I implore the leaders of our community to take these concerns into account when considering how to move ahead with 5G technology in our community. The science on the full health impact is not available. Current 4G is sufficient.

Thank you.

Magili Quinn, DO
Family Medicine Physician

Elect Stacy Brenner in November

To the editor,


I’m a singer-songwriter, teaching artist, and parent living in Gorham who met Stacy Brenner through farming friends years ago, and I’m thrilled she is running to represent us in the State Senate. I value Stacy’s kindness, compassion, and ability to listen. I also appreciate Stacy’s creative approach to running Broadturn Farm, her leadership with the Maine Organic Farmers and Gardeners Organization and Maine Farmland Trust, and her ability to roll up her sleeves and work hard. Stacy lives her values, supporting her employees and using her voice and business to lift up others in our state and community.

I’m a working parent who’s been deeply impacted by the pandemic, and I believe Stacy, who is a parent and also a nurse midwife will be a champion and fierce advocate for the issues that affect families and children, like education, childcare, and healthcare. She has the understanding and perspective of how these structures work from the inside.

I believe she will work for racial justice as well as protecting our environment. Stacy also knows what it means to be fiscally responsible and I know that she’ll be a collaborator, which we desperately need.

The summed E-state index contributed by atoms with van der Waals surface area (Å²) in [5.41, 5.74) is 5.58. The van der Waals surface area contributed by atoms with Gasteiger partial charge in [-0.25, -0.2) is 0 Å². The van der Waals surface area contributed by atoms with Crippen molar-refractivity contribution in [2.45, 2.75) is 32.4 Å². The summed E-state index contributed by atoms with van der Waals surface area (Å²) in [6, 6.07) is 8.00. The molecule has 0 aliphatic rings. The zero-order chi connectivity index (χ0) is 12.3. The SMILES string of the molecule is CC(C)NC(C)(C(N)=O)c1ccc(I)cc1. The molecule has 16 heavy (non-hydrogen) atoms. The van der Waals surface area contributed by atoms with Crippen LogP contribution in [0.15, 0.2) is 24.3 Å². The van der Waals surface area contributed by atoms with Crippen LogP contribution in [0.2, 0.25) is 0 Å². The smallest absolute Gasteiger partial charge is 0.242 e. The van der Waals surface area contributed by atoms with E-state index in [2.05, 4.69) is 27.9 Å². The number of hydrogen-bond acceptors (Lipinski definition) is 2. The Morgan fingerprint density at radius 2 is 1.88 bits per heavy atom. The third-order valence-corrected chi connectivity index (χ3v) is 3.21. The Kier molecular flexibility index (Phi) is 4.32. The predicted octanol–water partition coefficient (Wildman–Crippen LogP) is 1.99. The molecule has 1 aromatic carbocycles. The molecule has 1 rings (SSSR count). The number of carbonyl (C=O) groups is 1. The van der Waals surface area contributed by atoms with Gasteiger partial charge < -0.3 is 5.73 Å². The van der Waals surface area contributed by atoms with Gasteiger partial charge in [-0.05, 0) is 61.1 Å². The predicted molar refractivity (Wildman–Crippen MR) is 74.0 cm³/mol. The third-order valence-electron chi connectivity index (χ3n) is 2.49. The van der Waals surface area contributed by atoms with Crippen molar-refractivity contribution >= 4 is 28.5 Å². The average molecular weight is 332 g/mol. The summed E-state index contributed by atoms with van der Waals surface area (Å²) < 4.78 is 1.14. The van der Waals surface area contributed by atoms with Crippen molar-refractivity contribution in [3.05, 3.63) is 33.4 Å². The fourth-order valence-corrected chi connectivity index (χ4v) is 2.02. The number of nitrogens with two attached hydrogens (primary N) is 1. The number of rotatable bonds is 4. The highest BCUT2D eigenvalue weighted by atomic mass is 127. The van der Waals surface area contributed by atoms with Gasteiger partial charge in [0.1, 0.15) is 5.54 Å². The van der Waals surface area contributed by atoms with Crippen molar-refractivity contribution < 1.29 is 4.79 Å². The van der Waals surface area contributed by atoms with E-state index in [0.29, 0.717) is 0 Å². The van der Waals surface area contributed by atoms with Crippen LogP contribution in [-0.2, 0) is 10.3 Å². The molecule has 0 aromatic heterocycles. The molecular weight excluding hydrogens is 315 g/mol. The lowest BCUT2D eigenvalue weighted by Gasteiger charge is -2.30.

Please join me in supporting Stacy Brenner for Senate District 30.

Emilia Dahlin

Support Brener for SD 30


To the editor,

I first heard of Stacy Brenner earlier this year, reading about Broadturn Farm selling flower CSA (Community-Supported Agriculture) shares to donate to health care workers. I thought it was a creative way to thank those at the frontlines of the pandemic, while investing in a local, organic farm business. I soon learned that Stacy was behind it all — as a farmer, a small business owner, and nurse-midwife who had returned to patient care in a time of great need.

As a new homeowner in Scarborough and a young adult excited to call Maine home, I am concerned about the impact of climate change in the years to come. We know it will have profound effects to our food supply, our economy, and the health of all Mainers. Such a complex issue requires leaders with experience across sectors who will advocate for practical, sustainable solutions.

Given Stacy’s experience in caring for patients, cultivating the land, and growing our local economy, I’m confident she has the knowledge and skills to tackle climate change, and more. We need a pragmatic, visionary, and collaborative leader like Stacy to represent our community. Please join me in supporting Stacy Brenner for Senate District 30.

Louise Secordel